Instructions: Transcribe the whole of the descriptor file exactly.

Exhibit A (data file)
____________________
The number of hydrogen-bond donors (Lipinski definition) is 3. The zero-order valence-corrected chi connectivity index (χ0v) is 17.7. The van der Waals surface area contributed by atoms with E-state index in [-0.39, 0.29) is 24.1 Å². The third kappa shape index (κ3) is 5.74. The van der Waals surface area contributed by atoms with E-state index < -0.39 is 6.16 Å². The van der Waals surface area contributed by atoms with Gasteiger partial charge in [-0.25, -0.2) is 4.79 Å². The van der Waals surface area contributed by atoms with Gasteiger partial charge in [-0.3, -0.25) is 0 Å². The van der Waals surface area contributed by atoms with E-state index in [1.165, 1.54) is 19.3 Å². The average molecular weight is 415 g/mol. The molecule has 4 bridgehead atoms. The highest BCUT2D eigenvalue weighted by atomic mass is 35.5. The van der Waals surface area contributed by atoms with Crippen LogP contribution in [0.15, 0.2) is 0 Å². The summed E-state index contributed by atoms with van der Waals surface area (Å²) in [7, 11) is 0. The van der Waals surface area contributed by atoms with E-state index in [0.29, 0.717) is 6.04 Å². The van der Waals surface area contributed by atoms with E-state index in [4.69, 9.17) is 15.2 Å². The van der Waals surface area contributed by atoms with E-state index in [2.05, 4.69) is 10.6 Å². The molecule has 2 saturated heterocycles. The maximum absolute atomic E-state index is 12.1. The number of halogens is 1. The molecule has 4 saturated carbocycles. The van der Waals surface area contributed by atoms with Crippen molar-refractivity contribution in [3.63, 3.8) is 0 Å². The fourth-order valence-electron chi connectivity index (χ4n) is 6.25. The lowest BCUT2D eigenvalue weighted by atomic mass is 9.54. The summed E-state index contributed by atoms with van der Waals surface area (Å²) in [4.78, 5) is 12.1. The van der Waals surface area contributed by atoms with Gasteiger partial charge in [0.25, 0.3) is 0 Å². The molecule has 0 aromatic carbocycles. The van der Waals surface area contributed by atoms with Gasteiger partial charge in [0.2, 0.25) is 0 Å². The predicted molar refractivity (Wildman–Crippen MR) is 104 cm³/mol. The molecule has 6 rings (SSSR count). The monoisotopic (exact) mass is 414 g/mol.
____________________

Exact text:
The number of hydrogen-bond donors (Lipinski definition) is 3. The zero-order valence-corrected chi connectivity index (χ0v) is 17.7. The van der Waals surface area contributed by atoms with E-state index in [-0.39, 0.29) is 24.1 Å². The third kappa shape index (κ3) is 5.74. The van der Waals surface area contributed by atoms with E-state index < -0.39 is 6.16 Å². The van der Waals surface area contributed by atoms with Gasteiger partial charge in [-0.25, -0.2) is 4.79 Å². The van der Waals surface area contributed by atoms with Gasteiger partial charge in [-0.3, -0.25) is 0 Å². The van der Waals surface area contributed by atoms with E-state index in [1.165, 1.54) is 19.3 Å². The average molecular weight is 415 g/mol. The molecule has 4 bridgehead atoms. The highest BCUT2D eigenvalue weighted by atomic mass is 35.5. The van der Waals surface area contributed by atoms with Crippen LogP contribution in [0.15, 0.2) is 0 Å². The summed E-state index contributed by atoms with van der Waals surface area (Å²) in [7, 11) is 0. The van der Waals surface area contributed by atoms with E-state index in [0.29, 0.717) is 6.04 Å². The van der Waals surface area contributed by atoms with E-state index in [4.69, 9.17) is 15.2 Å². The van der Waals surface area contributed by atoms with E-state index in [2.05, 4.69) is 10.6 Å². The molecule has 2 saturated heterocycles. The maximum absolute atomic E-state index is 12.1. The number of halogens is 1. The molecule has 4 saturated carbocycles. The van der Waals surface area contributed by atoms with Crippen molar-refractivity contribution in [3.63, 3.8) is 0 Å². The fourth-order valence-electron chi connectivity index (χ4n) is 6.25. The lowest BCUT2D eigenvalue weighted by atomic mass is 9.54. The summed E-state index contributed by atoms with van der Waals surface area (Å²) in [4.78, 5) is 12.1. The van der Waals surface area contributed by atoms with Gasteiger partial charge in [0.25, 0.3) is 0 Å². The molecule has 0 aromatic carbocycles. The van der Waals surface area contributed by atoms with Gasteiger partial charge in [0.2, 0.25) is 0 Å². The predicted molar refractivity (Wildman–Crippen MR) is 104 cm³/mol. The molecule has 6 rings (SSSR count). The monoisotopic (exact) mass is 414 g/mol.